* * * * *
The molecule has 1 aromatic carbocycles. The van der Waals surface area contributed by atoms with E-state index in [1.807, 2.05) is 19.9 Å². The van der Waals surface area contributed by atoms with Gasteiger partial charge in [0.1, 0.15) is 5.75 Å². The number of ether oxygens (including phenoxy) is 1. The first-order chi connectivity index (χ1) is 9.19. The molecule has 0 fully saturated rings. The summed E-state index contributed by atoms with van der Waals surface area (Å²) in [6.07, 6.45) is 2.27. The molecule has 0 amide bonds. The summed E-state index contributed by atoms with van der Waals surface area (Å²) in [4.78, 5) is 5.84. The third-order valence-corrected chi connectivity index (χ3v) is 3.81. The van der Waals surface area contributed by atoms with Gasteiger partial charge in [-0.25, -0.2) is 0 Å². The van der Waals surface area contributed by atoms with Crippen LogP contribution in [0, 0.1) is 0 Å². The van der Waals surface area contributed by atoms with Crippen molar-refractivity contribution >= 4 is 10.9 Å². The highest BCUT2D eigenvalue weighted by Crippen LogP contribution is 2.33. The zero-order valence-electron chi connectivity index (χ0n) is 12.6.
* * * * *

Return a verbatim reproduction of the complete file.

The molecule has 1 aromatic carbocycles. The van der Waals surface area contributed by atoms with E-state index in [1.807, 2.05) is 19.9 Å². The van der Waals surface area contributed by atoms with Gasteiger partial charge in [0.1, 0.15) is 5.75 Å². The number of ether oxygens (including phenoxy) is 1. The first-order chi connectivity index (χ1) is 9.19. The molecule has 0 fully saturated rings. The summed E-state index contributed by atoms with van der Waals surface area (Å²) in [6.07, 6.45) is 2.27. The molecule has 0 amide bonds. The summed E-state index contributed by atoms with van der Waals surface area (Å²) in [4.78, 5) is 5.84. The third-order valence-corrected chi connectivity index (χ3v) is 3.81. The van der Waals surface area contributed by atoms with Gasteiger partial charge in [-0.25, -0.2) is 0 Å². The van der Waals surface area contributed by atoms with Crippen LogP contribution in [0, 0.1) is 0 Å². The van der Waals surface area contributed by atoms with Crippen molar-refractivity contribution >= 4 is 10.9 Å². The highest BCUT2D eigenvalue weighted by Crippen LogP contribution is 2.33. The zero-order valence-electron chi connectivity index (χ0n) is 12.6.